Rather, LG did announce its second curved OLED device in the widely anticipated G Flex 2. But considering many consumers viewed the original G Flex as a novelty given its high price and unwieldy 6-inch curved display, nobody would blame you for wondering if G Flex 2 will suffer the same fate.
As it turns out, however, many industry observers have already given the G Flex 2 rave reviews. The Verge, for example, even calls it the "first great curved smartphone," while Popular Science insists the G Flex 2 "ushers in the next great generation of Android smartphones."
To be sure, the G Flex 2 stands out for three surprising reasons:
1. More subtle shape and size
Ironically, two of the biggest drawbacks of the original G Flex were its enormous size and dramatic curve. These made it feel almost as though LG was trying to prove a point by showing off the G Flex's novel plastic-OLED tech from LG Display in as dramatic a fashion as possible.
This time, however, LG has reduced the display size to a more manageable 5.5 inches, which is in line with Apple's iPhone 6 Plus, and slightly smaller than Samsung's 5.7-inch Galaxy Note 4. LG also favored moderation by making the G Flex 2's curve slightly less pronounced. As a result, consumers are left with a smaller, easier-to-handle curved device they might actually consider buying and using.
2. Beefy specifications
To go with its newly honed form factor, the G Flex 2 also sports monstrous hardware specs.
For perspective, last year's G Flex elicited "meh" reactions with its 720 x 1280 resolution at 245 pixels per inch (ppi). To LG's credit, it was an undoubtedly difficult engineering feat to commercialize the original G flex's curved display. But the fact remains if electronics connoisseurs are paying top dollar for such a device, they want that display to not just be curved, but comparable or superior in every other way as well.
Sure enough, the G Flex 2's smaller P-OLED display has been bumped up to full HD, with a resolution of 1080 x 1920 at 403 ppi. By comparison, Apple's iPhone 6 Plus features the same resolution at 401 ppi.
And perhaps most important, the G Flex 2 is the first smartphone to come equipped with Qualcomm's impressively upgraded Snapdragon 810, an energy efficient, Octa-Core 64-bit beast of a processor optimized for Android 5.0 Lollipop. Couple that with 2GB RAM and a solid 13 megapixel rear-facing camera, and the G Flex 2 should have plenty of horsepower to make even the most ambitious tech junkies drool.
3. It's strangely durable
Finally -- and this might just be the most intriguing piece -- LG's G Flex 2 is incredibly durable. So much so, in fact, that the aforementioned reviewer at The Verge actually watched an LG employee purposefully throw one on the floor and step on it. Later, he tried it out himself with his test unit before going so far as to toss it 20 feet in the air without so much as making a dent -- albeit on a carpeted surface and not concrete.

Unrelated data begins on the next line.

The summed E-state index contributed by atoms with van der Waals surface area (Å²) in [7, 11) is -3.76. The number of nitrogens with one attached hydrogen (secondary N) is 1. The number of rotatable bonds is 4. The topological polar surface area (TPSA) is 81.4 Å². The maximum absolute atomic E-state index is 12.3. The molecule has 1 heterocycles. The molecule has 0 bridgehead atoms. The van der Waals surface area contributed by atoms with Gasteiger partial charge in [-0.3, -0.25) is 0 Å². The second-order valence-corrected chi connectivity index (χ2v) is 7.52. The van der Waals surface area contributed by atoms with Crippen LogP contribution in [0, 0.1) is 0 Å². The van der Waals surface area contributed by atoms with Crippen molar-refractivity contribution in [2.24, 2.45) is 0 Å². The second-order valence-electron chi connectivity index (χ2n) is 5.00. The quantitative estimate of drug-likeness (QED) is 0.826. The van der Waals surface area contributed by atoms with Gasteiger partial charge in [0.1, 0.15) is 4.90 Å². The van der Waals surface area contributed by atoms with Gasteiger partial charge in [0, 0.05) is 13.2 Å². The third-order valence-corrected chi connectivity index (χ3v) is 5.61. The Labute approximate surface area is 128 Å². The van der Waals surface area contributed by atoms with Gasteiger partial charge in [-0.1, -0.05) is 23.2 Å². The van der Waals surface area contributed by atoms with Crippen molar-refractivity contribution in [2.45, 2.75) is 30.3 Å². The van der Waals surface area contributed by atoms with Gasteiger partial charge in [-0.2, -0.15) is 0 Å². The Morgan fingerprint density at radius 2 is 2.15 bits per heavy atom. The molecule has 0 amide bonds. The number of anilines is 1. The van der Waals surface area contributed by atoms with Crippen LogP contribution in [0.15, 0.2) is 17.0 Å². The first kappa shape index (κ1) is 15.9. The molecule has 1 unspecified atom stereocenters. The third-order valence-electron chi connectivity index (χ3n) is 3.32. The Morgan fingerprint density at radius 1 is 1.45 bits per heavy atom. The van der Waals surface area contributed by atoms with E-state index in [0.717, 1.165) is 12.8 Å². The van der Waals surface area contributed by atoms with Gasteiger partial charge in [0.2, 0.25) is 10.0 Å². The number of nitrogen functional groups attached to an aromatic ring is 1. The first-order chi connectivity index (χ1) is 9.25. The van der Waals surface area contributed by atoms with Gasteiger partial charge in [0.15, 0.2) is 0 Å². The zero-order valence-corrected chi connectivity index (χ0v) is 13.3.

Even then, LG insists the G Flex 2's flexible form factor helps it better resist abuse than flat, more rigid devices. In addition, while the G Flex 2 does continue to employ Corning's Gorilla Glass as its protective cover of choice, this time LG used its own proprietary chemical treatment technology to make its Gorilla Glass roughly 20% more durable than when Corning handed it over. LG calls this variation its "Dura-Guard Glass" and states it's particularly effective near the edges of the device where many devastating Gorilla Glass cracks tend to occur.
Also like the original G Flex, the G Flex 2 features LG's unique "self-healing" back cover. But while the original required around three minutes to repair most minor dings, the G Flex 2's newly improved self-healing back can make the same nicks and scratches disappear within 10 seconds at room temperature.
A worthy successor
Of course, these three items don't necessarily mean LG's G Flex 2 will take the world by storm and dominate all competitors. However, given its more palatable form factor, impressive hardware specs aside from that form, and delightful damage resistant design, I view it as a welcome next step in LG's journey toward building an ideal smartphone. In the end, time will tell whether the G Flex 2 proves a runaway commercial success in and of itself, but I can't wait to see where LG takes it from here.
Steve Symington owns shares of Apple. The Motley Fool recommends Apple and Corning. The Motley Fool owns shares of Apple, Corning, and Qualcomm. Try any of our Foolish newsletter services free for 30 days. We Fools may not all hold the same opinions, but we all believe that considering a diverse range of insights makes us better investors. The Motley Fool has a disclosure policy.